Mosaic HIV vaccine shows immune responses one year after final vaccination
Warren Tong @warrentong

HIV vaccine regimens continued to show immune responses in monkeys and humans up to a year after the last vaccination, according to results presented at AIDS 2018 in Amsterdam. The vaccine in this study is called a mosaic-based vaccine because it contains various components that are designed to bring about immune responses against many different HIV strains.

The results, which were presented by Frank L. Tomaka, M.D., of Janssen Pharmaceuticals, highlighted 96-week data from the APPROACH study, which builds on the promising 48-week results reported last year at IAS 2017 and recently published in The Lancet. Notably, the vaccine regimens were safe and well tolerated, with no vaccine-related serious adverse events.

“The APPROACH data presented in Amsterdam provides additional data with longer-term follow-up of this vaccine regimen. This mosaic vaccine proved safe and prompted a broad and durable immune response to HIV in this trial and further supports the decision made last year to advance the candidate into a larger efficacy trial,” Mitchell Warren, executive director of AVAC (formerly the AIDS Vaccine Advocacy Coalition), told POSITIVELY AWARE.

Who was studied?

The study followed about 400 healthy individuals who were randomized to receive one of eight different regimens (seven variations of vaccines or a placebo). Among the participants, 54% were male and 46% were female; while 56% were black, 26% were white, and 16% Asian. In terms of geographic demographics, 38% were in the U.S., 33% were in Eastern Africa, 14% in South Africa, and 15% were in Thailand.

What was the vaccine regimen?

This study used a prime-boost approach, which consists of a multi-part vaccination schedule. The initial vaccination known as the prime is followed by a second vaccination known as the boost. In the APPROACH study, there were two primes and two boosts.

The study participants were split into eight groups. All groups received the same prime vaccinations using adenovirus 26 (Ad26), which is based on a flu virus, as a vector to deliver the vaccine. After the primes, participants received different boost regimens. The boost regimens contained Ad26 again; modified vaccinia Ankara (MVA), which is based on a pox virus; no viral vector; or a placebo. The boosts also may have included a low or high dose of gp140 protein, which is a structure typically found on HIV’s envelope.

The eight groups received one of the following vaccine regimens:

  • Ad26 prime + Ad26 and high-dose gp140 boost
  • Ad26 prime + Ad26 and low-dose gp140 boost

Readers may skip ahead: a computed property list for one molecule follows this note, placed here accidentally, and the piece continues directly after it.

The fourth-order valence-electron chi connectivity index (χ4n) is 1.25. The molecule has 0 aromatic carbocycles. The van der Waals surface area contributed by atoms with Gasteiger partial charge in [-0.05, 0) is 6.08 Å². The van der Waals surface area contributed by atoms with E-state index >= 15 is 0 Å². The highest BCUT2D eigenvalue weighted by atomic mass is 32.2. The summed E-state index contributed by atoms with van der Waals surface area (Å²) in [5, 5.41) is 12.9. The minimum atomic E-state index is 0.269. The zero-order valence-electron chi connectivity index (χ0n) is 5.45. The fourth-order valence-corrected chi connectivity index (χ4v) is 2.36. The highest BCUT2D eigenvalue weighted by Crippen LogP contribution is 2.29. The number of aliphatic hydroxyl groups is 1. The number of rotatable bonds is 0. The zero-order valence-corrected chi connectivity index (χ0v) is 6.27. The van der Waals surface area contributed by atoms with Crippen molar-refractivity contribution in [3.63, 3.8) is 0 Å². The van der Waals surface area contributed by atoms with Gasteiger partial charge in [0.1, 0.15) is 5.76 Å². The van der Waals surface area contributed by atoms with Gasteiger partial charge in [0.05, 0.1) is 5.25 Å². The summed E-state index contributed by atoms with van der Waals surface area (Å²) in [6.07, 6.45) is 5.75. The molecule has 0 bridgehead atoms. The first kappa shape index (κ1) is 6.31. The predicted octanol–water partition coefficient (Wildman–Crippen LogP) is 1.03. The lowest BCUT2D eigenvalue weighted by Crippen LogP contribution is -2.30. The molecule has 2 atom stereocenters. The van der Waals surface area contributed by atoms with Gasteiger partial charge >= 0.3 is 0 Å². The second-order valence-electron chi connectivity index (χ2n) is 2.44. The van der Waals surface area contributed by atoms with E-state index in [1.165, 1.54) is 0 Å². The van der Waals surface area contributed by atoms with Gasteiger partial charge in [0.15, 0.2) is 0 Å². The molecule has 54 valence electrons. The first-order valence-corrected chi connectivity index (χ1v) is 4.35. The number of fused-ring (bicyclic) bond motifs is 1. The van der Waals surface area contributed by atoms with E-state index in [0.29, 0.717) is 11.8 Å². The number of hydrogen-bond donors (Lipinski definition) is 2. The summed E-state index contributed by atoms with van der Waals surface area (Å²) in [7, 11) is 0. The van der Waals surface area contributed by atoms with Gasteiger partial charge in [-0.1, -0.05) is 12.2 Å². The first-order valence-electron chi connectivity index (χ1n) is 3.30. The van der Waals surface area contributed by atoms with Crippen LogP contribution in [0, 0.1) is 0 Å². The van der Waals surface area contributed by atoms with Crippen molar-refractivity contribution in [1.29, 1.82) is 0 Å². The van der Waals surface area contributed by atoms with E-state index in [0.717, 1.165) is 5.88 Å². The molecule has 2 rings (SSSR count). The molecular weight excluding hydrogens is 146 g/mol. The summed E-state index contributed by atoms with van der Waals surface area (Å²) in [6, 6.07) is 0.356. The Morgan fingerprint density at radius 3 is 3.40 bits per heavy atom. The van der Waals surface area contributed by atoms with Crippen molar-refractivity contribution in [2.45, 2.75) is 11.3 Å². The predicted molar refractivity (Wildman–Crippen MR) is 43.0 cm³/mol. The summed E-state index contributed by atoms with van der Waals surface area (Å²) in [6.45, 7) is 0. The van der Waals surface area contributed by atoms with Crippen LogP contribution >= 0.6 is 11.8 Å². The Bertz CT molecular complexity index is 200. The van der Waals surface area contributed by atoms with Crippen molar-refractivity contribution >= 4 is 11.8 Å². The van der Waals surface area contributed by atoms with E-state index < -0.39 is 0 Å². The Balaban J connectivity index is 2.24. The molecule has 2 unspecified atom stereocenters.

• Ad26 prime + Ad26 boost
  • Ad26 prime + MVA and high-dose gp140 boost
  • Ad26 prime + MVA and low-dose gp140 boost
  • Ad26 prime + MVA boos
  • Ad26 prime + high-dose gp140 boost
  • Placebo

How did the vaccine perform?

To be clear, the study did not test whether the vaccines would protect against HIV in humans. This early phase only tested for safety and immune responses.

That being said, all of the vaccine regimens showed similar durability in immune responses. For the leading regimen (Ad26 prime + Ad26 and high-dose gp140 boost), 100% developed an antibody response, which was maintained for the whole study period, including a year after vaccination.

The researchers also tested to see if participants would develop immune responses to a panel of nine gp140 antigens. For the leading regimen, 100% responded to the antigens at week 52 and 80% responded to the antigens at week 96.

The vaccine regimens continued to be safe and well tolerated for the entire study period.

Parallel monkey study

The researchers also conducted a parallel study in monkeys known as NHP 13-19. This study used the same vaccine regimens and followed a similar dosing schedule as the human study. The leading vaccine regimen provided a 94% risk reduction per exposure of HIV, and complete protection against SHIV (an engineered simian-HIV hybrid virus) in 67% of the monkeys after all six weekly challenges.

Although animal results don’t often translate into humans, Dr. Tomaka noted that the immune responses compared favorably between the two species. “In general, the human responses are high overall with improved persistence. One of the most encouraging observations is that after the third vaccination, the responses seen in the humans are higher than the responses in the monkeys at the time that they were protected from the SHIV challenges,” Dr. Tomaka said.

Although the results are promising, actual effectiveness or protection against HIV remains to be seen.

Next steps

To date, there has been only one HIV vaccine candidate that has shown efficacy in humans. That was the RV144 study, also known as the Thai trial, which showed a moderate 31% efficacy back in 2009. RV144 also used a prime-boost strategy, but used a different vaccine regimen.

Because of the promising results from the APPROACH study, researchers started a phase-2b study, known as Imbokodo, in November 2017. The Imbokodo study will run for five years and enroll up to 2,600 young women in South Africa. Researchers expect first results in 2021.

What level of effectiveness would make the vaccine successful?

“The Imbokodo study is looking at safety and efficacy, so there is no single efficacy number or result that would mean success, and this trial is just one of a couple that would likely be required for actual licensure of the vaccine,” said Warren.

“That said, it is hoped that we would see efficacy over 50% and ideally durable for more than a year or two as the basis for a vaccine that we could imagine delivering as part of a comprehensive HIV prevention program,” he added.

Warren Tong is a freelance health and science journalist, with an extensive background writing about HIV and hepatitis C.